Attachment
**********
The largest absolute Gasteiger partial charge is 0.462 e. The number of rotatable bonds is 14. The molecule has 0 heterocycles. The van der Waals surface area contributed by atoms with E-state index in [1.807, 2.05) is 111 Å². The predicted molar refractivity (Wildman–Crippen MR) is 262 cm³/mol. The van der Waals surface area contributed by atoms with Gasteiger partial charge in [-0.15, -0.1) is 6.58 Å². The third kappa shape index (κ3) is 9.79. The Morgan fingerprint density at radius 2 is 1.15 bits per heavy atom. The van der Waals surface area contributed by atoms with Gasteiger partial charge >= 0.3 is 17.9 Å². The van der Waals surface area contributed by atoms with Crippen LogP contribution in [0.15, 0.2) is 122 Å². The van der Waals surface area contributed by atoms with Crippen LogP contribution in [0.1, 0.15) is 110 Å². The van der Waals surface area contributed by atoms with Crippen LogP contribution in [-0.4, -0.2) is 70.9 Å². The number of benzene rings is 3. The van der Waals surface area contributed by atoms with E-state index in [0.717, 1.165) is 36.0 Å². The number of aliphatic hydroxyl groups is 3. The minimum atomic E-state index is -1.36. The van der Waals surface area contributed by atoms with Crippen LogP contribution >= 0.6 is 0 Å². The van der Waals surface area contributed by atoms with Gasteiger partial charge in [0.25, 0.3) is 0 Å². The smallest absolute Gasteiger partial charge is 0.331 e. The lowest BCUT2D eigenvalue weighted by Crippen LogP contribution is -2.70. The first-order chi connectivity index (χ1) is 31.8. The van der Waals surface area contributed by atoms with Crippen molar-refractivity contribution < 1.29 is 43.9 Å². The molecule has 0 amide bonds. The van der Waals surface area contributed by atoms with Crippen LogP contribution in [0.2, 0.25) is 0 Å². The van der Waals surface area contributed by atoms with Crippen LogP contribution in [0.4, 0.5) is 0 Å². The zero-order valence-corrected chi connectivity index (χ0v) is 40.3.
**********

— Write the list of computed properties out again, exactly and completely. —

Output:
The largest absolute Gasteiger partial charge is 0.462 e. The number of rotatable bonds is 14. The molecule has 0 heterocycles. The van der Waals surface area contributed by atoms with E-state index in [1.807, 2.05) is 111 Å². The predicted molar refractivity (Wildman–Crippen MR) is 262 cm³/mol. The van der Waals surface area contributed by atoms with Gasteiger partial charge in [-0.15, -0.1) is 6.58 Å². The third kappa shape index (κ3) is 9.79. The Morgan fingerprint density at radius 2 is 1.15 bits per heavy atom. The van der Waals surface area contributed by atoms with Gasteiger partial charge >= 0.3 is 17.9 Å². The van der Waals surface area contributed by atoms with Crippen LogP contribution in [0.15, 0.2) is 122 Å². The van der Waals surface area contributed by atoms with Crippen LogP contribution in [0.1, 0.15) is 110 Å². The van der Waals surface area contributed by atoms with Crippen LogP contribution in [-0.4, -0.2) is 70.9 Å². The number of benzene rings is 3. The van der Waals surface area contributed by atoms with E-state index in [0.717, 1.165) is 36.0 Å². The number of aliphatic hydroxyl groups is 3. The minimum atomic E-state index is -1.36. The van der Waals surface area contributed by atoms with Crippen LogP contribution >= 0.6 is 0 Å². The van der Waals surface area contributed by atoms with Gasteiger partial charge in [0.25, 0.3) is 0 Å². The smallest absolute Gasteiger partial charge is 0.331 e. The lowest BCUT2D eigenvalue weighted by Crippen LogP contribution is -2.70. The first-order chi connectivity index (χ1) is 31.8. The van der Waals surface area contributed by atoms with Crippen molar-refractivity contribution < 1.29 is 43.9 Å². The molecule has 0 amide bonds. The van der Waals surface area contributed by atoms with Crippen LogP contribution in [0.2, 0.25) is 0 Å². The van der Waals surface area contributed by atoms with Crippen LogP contribution in [0.4, 0.5) is 0 Å². The zero-order valence-corrected chi connectivity index (χ0v) is 40.3.